Great Ledger as creditors, later on claim and are allowed
land to as much as twenty times their inscriptions, as if the
depreciation in the paper money had affected their debt
also ; and, when any patriot remonstrates, there comes the
cool reply, " We must humor these contractors, if we wish
our armies to go on conquering."

Then the land-grabbers attack the decree for distributing
communal lands. They have a law passed forbidding the
communes to distribute these lands, unless, in every case, a
special law be passed authorizing them to proceed. That is
the last that is heard of tliat matter. Everywhere

they gorge themselves with lands, many paying not even the
thirtieth |)a!-t of their real value.

No womlcr there was consternation in their canij) when.


one (lay, they suddenly heard of tlie aceidcntal discovery of
a determined attempt to settle, once for all, with them, and
to introduce Communism by force into France. This so-
called " conspiracy of Babeuf," for which the latter and his
principal abetter suffered death, had every chance to suc-
ceed at the start ; but that also would have been doomed
to final failure, for it was another false interpretation of
" God's mysterious text." Babeuf 's plan contemplated
common possession of ei'ery thing, "common labor and com-
mon enjoyment," or ^'^/^(z/ enjoyment, irrespective of talent,
zeal, activity, or quality of labor, — a scheme certain to
create a dead level, a petrified civilization ; and, in order
to work such a system, a human nature very different from
what we know would evidently be required. But then, it
was precisely a part of the plan of Babeuf to change
human nature, as Robespierre had proposed to dc. His
disciple Buonarotti tells us that he designed, " instructed by
the lessons and experience of the great men of antiquity " (like
Robespierre), "to gwQiicw manners to the French people."
* * *

Shortly afterwards the plutocrats heard of the victories of
Bonaparte. What a splendid young man, who took the sans-
culotte armies to pillage in Italy and Egypt, and thereby
diverted their thoughts from the national estates at home,
promised them by that annoying decree ! Indeed, from that
tune it is never spoken of: the ribbon of the "Legion of
Honor " takes the place of land.

No wonder Bonaparte's coup d'etat of iSth Bruniaire
(Nov, 9, 1799) had an immense popularity. The pluto-
crats had really, for some time, been talking among them-
selves about what a skilful guardian he would make. There
was no one to dispute him the leadership, since that sincere
rei)ublican, the hero of iSth Fnutidor, young Gen. Hoche,
was dead.


Thesc plutocrats were more clear-headed than the histo-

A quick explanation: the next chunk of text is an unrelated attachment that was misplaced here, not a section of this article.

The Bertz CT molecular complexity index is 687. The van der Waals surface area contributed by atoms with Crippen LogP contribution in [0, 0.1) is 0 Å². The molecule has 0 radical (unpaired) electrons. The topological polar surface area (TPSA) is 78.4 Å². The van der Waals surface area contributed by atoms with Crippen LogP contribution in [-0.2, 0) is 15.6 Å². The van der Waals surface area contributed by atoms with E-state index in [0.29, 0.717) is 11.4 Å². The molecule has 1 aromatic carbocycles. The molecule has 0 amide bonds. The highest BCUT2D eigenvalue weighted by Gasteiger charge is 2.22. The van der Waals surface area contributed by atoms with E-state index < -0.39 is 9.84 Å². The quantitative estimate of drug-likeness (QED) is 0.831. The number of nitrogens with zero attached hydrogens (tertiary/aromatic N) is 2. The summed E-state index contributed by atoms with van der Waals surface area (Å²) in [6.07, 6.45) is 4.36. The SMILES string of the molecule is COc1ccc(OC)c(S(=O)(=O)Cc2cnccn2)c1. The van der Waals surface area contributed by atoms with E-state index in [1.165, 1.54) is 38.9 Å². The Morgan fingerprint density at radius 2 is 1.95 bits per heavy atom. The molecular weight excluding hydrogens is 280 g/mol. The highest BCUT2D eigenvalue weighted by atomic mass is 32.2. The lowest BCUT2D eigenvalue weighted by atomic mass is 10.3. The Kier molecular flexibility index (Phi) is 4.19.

rians who have asserted that this coup cVilat was a death-
blow to the Revolution. It never occurred to them to see in
that event the termination of the grand movement com-
menced, as they put it, July 14, 17S9 ; and they were riglu.

Many years afterward the nephew of Bonaparte wrote in
a pamphlet, Les Idees Napoleonienncs : " Without Napoleon
the Revolution would have been drowned in the CQunter-
Revolution. He rooted the Revolution in France, and
introduced its principal benefits throughout Europe. He
recalled the emigres, without repealing the latos which con-
fiscated their properties'' The nephew was right :
Bonaparte did root the Revolution in France. Danton had
crushed the counter-Revolution to the ground, but Bona-
parte finished the work by making it iinpossildc for the
ancient regime ever to return. Louis XVHI. in power in
I 799 would have been just as dangerous to the Revolution
as two years earlier.

For also under Bonaparte the plutocrats remained the
real social power. The first thing they tliought of, as in
every change of government, was the security of their booty.
Bonaparte quieted them. He wrote in tlie Imperial Con-
stitution of 1804, —

" Any law adopted by the Legislative Chamber may be
vetoed by any senator if it be contrary to the irrevocability
of all sales of tiie national estates."

He did more: he granted, 1803, to the capitalists the
incorporation of the Bank of France, instead of making it
a national institution, — a power which the nepliew later on
extended till 1897.

The Constituent Assembly had made all mines national
property. Bonaparte reversed that policy, and ga\-e tliem,
1 8 10, into the private hands of the plutocrats, by payment to
the State of an insignificant royalty.


For ten years he gave them all Europe to plunder, and
monstrous armies to purvey.

He established for his motto, " La carricre oiivcrte aux
taleiis " (" All careers open to talent "), which is nothing but
the middle-class principle of free competition, " private en-

But that was during the first years of his rule. Later on
he degenerated into a vulgar fortune-hunter. He wanted
to establish a dynasty j that is to say, he, like the \>\wVo-